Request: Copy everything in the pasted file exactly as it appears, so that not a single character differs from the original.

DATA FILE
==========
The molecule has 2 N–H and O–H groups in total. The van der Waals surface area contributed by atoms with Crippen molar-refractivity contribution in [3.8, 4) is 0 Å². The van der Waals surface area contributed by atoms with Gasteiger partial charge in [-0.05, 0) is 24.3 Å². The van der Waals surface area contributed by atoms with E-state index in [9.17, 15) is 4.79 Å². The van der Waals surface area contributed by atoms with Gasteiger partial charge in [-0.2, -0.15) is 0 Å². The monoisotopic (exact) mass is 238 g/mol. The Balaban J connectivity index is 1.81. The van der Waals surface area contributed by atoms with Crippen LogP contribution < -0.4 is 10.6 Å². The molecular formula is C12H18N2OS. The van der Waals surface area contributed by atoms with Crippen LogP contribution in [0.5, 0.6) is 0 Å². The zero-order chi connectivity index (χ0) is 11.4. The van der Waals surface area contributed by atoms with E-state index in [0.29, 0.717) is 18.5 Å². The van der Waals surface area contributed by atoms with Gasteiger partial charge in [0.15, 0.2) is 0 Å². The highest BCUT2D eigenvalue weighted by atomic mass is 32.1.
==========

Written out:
The molecule has 2 N–H and O–H groups in total. The van der Waals surface area contributed by atoms with Crippen molar-refractivity contribution in [3.8, 4) is 0 Å². The van der Waals surface area contributed by atoms with Gasteiger partial charge in [-0.05, 0) is 24.3 Å². The van der Waals surface area contributed by atoms with E-state index in [9.17, 15) is 4.79 Å². The van der Waals surface area contributed by atoms with Gasteiger partial charge in [-0.2, -0.15) is 0 Å². The monoisotopic (exact) mass is 238 g/mol. The Balaban J connectivity index is 1.81. The van der Waals surface area contributed by atoms with Crippen LogP contribution < -0.4 is 10.6 Å². The molecular formula is C12H18N2OS. The van der Waals surface area contributed by atoms with Crippen LogP contribution in [0.5, 0.6) is 0 Å². The zero-order chi connectivity index (χ0) is 11.4. The van der Waals surface area contributed by atoms with E-state index in [0.29, 0.717) is 18.5 Å². The van der Waals surface area contributed by atoms with Gasteiger partial charge in [0.15, 0.2) is 0 Å². The highest BCUT2D eigenvalue weighted by atomic mass is 32.1.